RIM's second-quarter revenue totaled $4.62 billion, handily beating analysts' expectations of $4.47 billion. Earnings per share came in at $1.46, which also was much higher than the expected $1.39. During the call, the company confirmed that at least 2 cents of this EPS came from the $1.5 billion in stock purchases executed in the quarter.
RIM also raised its guidance on both the top and bottom lines for the third quarter, respectively to ranges of $5.30 to $5.55 billion and $1.62 to $1.70.
Clearly RIM's management and bullish investors were hoping these results would silence the company's growing chorus of critics. The Globe and Mail, the national newspaper of Canada, proclaimed, "RIM Defies Doubters" in a headline. However, The Wall Street Journal ran with a headline that showed quite a different verdict on the company's results: "BlackBerry Gets Squeezed By Rivals."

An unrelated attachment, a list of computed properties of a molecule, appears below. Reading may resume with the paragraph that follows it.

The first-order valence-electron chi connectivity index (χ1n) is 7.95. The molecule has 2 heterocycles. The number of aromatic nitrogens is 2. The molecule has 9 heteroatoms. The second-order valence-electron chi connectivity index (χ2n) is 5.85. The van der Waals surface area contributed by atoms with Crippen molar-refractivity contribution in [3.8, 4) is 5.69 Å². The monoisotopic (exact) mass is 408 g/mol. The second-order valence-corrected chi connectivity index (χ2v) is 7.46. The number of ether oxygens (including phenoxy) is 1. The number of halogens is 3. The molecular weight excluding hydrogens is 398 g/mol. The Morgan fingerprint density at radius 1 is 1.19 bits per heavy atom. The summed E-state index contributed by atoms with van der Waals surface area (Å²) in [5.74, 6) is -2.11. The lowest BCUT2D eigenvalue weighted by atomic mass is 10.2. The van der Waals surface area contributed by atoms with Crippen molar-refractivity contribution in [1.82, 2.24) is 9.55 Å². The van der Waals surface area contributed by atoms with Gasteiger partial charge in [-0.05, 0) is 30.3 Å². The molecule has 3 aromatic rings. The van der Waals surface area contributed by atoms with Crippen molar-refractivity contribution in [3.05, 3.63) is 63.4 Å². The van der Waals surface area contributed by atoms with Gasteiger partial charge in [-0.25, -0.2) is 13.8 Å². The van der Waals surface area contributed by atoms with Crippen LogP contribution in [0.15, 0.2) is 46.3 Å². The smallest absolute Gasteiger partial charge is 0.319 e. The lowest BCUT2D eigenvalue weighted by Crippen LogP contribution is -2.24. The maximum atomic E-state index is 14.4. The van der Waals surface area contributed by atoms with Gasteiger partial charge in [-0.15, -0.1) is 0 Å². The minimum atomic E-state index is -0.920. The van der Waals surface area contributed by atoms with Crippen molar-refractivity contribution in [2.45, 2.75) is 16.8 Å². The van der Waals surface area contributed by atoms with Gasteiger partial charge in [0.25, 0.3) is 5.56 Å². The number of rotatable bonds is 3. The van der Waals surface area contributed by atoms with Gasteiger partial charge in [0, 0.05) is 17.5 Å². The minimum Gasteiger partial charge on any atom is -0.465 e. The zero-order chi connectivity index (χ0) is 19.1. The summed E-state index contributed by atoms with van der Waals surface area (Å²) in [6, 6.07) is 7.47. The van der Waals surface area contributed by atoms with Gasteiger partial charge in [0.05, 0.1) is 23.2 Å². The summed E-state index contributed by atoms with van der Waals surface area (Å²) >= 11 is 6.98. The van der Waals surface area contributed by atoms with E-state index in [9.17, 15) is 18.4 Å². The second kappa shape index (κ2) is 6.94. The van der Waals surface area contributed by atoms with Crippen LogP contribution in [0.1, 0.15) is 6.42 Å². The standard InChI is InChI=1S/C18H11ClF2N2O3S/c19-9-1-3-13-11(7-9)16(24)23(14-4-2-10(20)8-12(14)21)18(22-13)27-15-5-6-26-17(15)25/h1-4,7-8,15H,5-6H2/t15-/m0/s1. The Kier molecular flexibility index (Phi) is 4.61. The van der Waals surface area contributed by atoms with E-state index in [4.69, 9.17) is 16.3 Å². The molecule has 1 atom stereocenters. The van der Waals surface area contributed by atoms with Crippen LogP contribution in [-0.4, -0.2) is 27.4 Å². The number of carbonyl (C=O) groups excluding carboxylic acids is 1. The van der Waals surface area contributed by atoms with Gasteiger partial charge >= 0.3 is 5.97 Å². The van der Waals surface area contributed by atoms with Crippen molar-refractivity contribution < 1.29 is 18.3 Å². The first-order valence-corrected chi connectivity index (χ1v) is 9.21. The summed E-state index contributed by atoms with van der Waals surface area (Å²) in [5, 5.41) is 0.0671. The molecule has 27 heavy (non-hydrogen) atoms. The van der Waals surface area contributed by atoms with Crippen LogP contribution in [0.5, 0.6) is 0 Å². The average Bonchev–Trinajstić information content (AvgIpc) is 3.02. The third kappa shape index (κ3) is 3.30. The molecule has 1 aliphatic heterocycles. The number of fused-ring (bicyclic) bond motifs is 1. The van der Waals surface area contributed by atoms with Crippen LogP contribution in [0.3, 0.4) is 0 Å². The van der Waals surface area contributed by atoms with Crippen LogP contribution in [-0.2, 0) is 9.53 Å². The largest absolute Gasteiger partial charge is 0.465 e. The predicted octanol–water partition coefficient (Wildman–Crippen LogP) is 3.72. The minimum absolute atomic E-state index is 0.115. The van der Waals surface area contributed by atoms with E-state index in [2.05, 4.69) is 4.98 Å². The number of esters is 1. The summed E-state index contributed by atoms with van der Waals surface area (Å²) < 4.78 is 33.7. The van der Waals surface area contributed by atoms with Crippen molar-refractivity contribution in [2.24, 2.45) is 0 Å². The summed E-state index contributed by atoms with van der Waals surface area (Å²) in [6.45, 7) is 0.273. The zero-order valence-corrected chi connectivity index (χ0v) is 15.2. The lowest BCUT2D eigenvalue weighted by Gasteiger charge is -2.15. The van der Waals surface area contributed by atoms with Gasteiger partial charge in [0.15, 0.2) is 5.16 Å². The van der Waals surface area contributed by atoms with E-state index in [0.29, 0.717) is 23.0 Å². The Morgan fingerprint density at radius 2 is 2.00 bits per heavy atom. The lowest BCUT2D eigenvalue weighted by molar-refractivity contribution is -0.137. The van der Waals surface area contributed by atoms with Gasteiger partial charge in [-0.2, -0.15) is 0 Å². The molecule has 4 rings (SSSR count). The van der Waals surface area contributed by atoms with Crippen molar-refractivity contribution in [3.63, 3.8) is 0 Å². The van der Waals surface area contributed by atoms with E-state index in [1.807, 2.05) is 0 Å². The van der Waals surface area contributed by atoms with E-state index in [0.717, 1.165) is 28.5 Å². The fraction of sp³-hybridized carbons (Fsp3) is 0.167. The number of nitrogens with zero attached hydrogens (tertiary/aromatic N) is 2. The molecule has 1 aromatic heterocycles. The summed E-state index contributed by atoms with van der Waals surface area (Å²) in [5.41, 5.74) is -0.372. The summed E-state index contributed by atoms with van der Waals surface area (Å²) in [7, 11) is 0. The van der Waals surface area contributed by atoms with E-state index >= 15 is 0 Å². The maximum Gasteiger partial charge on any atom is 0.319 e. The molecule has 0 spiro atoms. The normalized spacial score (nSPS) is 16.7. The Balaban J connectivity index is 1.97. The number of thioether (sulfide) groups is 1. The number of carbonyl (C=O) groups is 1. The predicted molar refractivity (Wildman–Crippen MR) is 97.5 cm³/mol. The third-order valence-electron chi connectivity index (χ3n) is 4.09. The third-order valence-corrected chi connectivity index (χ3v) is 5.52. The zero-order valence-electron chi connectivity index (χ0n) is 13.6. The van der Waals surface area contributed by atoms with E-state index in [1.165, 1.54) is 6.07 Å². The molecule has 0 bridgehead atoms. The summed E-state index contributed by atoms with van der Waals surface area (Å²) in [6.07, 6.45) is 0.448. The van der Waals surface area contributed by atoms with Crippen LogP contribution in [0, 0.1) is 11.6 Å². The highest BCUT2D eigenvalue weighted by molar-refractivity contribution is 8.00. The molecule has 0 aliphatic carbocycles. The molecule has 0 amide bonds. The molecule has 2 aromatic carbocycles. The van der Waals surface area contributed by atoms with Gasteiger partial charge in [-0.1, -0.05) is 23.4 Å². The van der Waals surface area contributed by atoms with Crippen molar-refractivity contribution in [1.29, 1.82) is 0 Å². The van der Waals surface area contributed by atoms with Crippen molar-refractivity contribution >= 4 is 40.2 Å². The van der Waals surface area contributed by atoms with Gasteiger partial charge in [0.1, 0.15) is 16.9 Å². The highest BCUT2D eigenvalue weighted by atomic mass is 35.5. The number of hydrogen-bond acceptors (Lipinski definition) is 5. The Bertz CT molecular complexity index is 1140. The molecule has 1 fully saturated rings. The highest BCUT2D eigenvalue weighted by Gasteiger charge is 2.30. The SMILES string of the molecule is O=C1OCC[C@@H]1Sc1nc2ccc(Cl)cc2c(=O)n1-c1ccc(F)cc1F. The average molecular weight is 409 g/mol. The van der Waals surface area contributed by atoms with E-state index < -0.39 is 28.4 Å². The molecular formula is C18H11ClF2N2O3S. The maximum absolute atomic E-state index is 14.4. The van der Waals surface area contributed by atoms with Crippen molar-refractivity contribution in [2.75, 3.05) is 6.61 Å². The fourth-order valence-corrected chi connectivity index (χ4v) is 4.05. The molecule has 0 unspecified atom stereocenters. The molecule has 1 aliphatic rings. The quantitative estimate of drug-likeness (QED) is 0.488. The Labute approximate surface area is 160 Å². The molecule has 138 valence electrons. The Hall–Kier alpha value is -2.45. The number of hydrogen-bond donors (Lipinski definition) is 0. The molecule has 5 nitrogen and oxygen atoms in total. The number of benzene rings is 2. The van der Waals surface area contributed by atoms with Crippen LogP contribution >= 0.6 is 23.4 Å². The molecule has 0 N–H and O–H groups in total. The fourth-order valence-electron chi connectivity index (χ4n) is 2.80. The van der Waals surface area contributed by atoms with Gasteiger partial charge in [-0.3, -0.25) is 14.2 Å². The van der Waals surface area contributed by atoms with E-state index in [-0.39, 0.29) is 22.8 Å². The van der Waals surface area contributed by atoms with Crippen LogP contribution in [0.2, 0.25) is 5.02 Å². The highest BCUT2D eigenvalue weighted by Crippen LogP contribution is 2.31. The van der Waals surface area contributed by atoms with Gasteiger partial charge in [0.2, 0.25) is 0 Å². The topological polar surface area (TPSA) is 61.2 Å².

The reason for such different reaction boils down to two key details contained in the report:
1. RIM announced 4.5 million net new subscribers instead of the 5 million they'd previously guided, and;
2. The company decided that, after the coming quarter, it will no longer provide any future guidance about or details after-the-fact on the net new subscribers or the average selling price (ASP).
If you go back and look at the after-hours price chart for RIM, the cheery party for RIM bulls ended around 5:38 p.m. EDT. That's when Edel Ebbs, vice president of investor relations, dropped the bomb about the coming lack of guidance on net new subs and ASP.